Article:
# Comparing two survival curves

#### arkm25

##### New Member
Hi

I have two survival curves/functions given by two sets of data points

(t1, P(T>t1)), (t2, P(T>t2) ), ..., (tn, P(T>tn) )

(t1, P*(T>t1)), (t2, P*(T>t2) ), ..., (tn, P*(T>tn) )

where the time points are t1, t2, ..., tn and for each time point I have an estimated probability of survival until that data point.

The first survival curve, P(T>t), is estimated using a Kaplan-Meier estimator for multiple subjects/observations.

The second survival curve, P*(T>t), is estimated using a machine learning method and it models the survival for a single subject.

I am now in need to compare the two survival curves and ascertain whether there is a significant difference between the two. My situation is just very peculiar since I am dealing with a survival curve for a group of subjects vs a survival curve for one subject. Traditionally you would have two survival curves for different groups (eg male and female) and then you could check if they are different using a log-rank test.

I'm quite stuck so any ideas/references would be highly appreciated.

#### hlsmith

##### Less is more. Stay pure. Stay poor.
Can you clarify the one-person model? So how do you get a curve for one person? Can you provide a link to the method used, so we can understand it better? I would start by trying to plot them both. Are there standard errors to use for confidence interval calculations?

#### arkm25

##### New Member
Can you clarify the one-person model? So how do you get a curve for one person? Can you provide a link to the method used, so we can understand it better? I would start by trying to plot them both. Are there standard errors to use for confidence interval calculations?
Hi
The method I used was from the following paper: Survival analysis as a classification problem (Chenyang Zhong and Robert Tibshirani), section 2.1-2.3.
https://arxiv.org/abs/1909.11171

They use an approach, call stacking, where they group together observations based on whether or not they failed within a given uncensored observations failure time. Then a binary classifier is applied to the "grouped" dataset and its output can be used to construct survival curves.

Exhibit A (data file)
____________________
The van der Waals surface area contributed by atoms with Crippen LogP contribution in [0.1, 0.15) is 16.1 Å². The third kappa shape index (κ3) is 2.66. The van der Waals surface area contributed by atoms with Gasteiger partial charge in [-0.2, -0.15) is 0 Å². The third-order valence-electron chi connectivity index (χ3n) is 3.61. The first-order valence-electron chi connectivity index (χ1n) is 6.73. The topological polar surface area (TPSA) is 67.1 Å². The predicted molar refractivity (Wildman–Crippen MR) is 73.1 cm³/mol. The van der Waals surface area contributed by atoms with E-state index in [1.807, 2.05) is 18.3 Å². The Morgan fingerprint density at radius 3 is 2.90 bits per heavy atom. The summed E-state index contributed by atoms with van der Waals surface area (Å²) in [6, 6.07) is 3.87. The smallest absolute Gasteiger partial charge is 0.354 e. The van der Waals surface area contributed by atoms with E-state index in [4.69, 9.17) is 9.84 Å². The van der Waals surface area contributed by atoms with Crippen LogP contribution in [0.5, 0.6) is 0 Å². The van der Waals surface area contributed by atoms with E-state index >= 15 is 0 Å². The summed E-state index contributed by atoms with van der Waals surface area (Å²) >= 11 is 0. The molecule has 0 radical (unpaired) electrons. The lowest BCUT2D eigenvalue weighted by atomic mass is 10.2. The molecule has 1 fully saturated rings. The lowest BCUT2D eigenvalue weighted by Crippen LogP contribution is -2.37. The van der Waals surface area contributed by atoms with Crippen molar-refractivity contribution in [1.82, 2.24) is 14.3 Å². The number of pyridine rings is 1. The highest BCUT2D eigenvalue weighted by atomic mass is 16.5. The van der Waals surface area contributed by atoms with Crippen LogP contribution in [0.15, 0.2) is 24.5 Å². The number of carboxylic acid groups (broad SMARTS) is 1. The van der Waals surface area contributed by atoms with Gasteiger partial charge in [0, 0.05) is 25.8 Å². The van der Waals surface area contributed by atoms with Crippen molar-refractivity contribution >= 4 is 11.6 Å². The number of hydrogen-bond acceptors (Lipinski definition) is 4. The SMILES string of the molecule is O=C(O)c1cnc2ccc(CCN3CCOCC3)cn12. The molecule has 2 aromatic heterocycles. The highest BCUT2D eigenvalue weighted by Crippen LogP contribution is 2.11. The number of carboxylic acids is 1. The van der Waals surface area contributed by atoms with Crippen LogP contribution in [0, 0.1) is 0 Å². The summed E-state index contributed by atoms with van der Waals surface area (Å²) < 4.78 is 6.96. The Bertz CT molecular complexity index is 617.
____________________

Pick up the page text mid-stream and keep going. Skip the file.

I have plotted both survival curves and they are very similar so I can visually conclude there is no statistically significant difference between the two but I would like to reach this conclusion through more rigorous means, ie a significance test.

Yes I have computed standard errors for every estimated survival probability, for both methods.

#### hlsmith

##### Less is more. Stay pure. Stay poor.
I havent looked at the link yet, but how about plotting the calibration curves for the two approaches with confidence intervals?

#### fed2

##### Active Member
sort of an interesting link, i hadn't realized that relationship. to your question, it seems that the answer to your question of whether there is a significant difference between the two would be 'no', if both methods are consistent estimators of the survival curve, and 'yes' elsewhere. I think there may be some kind of fundamental problem in constructing a statistical test like you are desiring, which compares the estimates you have in hand, but I can't put my finger on it. I mean, its like if I gave you a median (non-parametric like log-rank) and a mean and asked you if they were significantly different. It would boil down to a question of whether normality/symmetry assumptions were met or similar wouldn't it?

I think one approach would be to refit each method over samples of the patients and look at the correlation.